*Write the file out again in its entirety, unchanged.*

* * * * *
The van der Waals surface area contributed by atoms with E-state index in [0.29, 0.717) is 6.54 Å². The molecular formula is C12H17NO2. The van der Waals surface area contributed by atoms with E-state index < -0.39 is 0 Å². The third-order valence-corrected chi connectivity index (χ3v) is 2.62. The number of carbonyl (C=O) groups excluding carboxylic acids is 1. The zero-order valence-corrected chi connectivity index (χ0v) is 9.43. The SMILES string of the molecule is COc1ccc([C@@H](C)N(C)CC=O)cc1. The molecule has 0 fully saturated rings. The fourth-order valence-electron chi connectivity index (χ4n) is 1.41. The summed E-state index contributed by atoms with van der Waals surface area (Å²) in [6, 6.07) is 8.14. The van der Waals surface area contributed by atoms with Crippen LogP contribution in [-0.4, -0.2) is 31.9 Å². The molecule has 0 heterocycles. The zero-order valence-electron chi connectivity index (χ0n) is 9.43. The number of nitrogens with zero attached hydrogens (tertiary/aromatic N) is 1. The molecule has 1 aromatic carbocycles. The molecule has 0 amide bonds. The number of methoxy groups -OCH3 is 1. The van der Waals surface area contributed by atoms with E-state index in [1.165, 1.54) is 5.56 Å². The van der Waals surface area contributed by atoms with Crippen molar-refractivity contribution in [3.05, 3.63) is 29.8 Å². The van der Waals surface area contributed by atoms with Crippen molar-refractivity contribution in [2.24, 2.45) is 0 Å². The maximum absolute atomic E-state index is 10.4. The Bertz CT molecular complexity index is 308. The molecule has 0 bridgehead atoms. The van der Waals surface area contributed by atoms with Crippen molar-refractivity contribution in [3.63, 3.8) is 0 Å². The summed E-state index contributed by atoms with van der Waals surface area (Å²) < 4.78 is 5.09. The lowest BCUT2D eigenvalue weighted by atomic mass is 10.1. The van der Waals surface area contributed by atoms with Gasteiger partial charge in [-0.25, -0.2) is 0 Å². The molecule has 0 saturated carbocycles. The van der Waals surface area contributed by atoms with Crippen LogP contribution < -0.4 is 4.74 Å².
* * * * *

The van der Waals surface area contributed by atoms with E-state index in [0.29, 0.717) is 6.54 Å². The molecular formula is C12H17NO2. The van der Waals surface area contributed by atoms with E-state index < -0.39 is 0 Å². The third-order valence-corrected chi connectivity index (χ3v) is 2.62. The number of carbonyl (C=O) groups excluding carboxylic acids is 1. The zero-order valence-corrected chi connectivity index (χ0v) is 9.43. The SMILES string of the molecule is COc1ccc([C@@H](C)N(C)CC=O)cc1. The molecule has 0 fully saturated rings. The fourth-order valence-electron chi connectivity index (χ4n) is 1.41. The summed E-state index contributed by atoms with van der Waals surface area (Å²) in [6, 6.07) is 8.14. The van der Waals surface area contributed by atoms with Crippen LogP contribution in [-0.4, -0.2) is 31.9 Å². The molecule has 0 heterocycles. The zero-order valence-electron chi connectivity index (χ0n) is 9.43. The number of nitrogens with zero attached hydrogens (tertiary/aromatic N) is 1. The molecule has 1 aromatic carbocycles. The molecule has 0 amide bonds. The number of methoxy groups -OCH3 is 1. The van der Waals surface area contributed by atoms with E-state index in [1.165, 1.54) is 5.56 Å². The van der Waals surface area contributed by atoms with Crippen molar-refractivity contribution in [3.05, 3.63) is 29.8 Å². The van der Waals surface area contributed by atoms with Crippen molar-refractivity contribution in [2.24, 2.45) is 0 Å². The maximum absolute atomic E-state index is 10.4. The Bertz CT molecular complexity index is 308. The molecule has 0 bridgehead atoms. The van der Waals surface area contributed by atoms with Crippen molar-refractivity contribution in [3.63, 3.8) is 0 Å². The summed E-state index contributed by atoms with van der Waals surface area (Å²) < 4.78 is 5.09. The lowest BCUT2D eigenvalue weighted by atomic mass is 10.1. The van der Waals surface area contributed by atoms with Gasteiger partial charge in [-0.25, -0.2) is 0 Å². The molecule has 0 saturated carbocycles. The van der Waals surface area contributed by atoms with Crippen LogP contribution < -0.4 is 4.74 Å².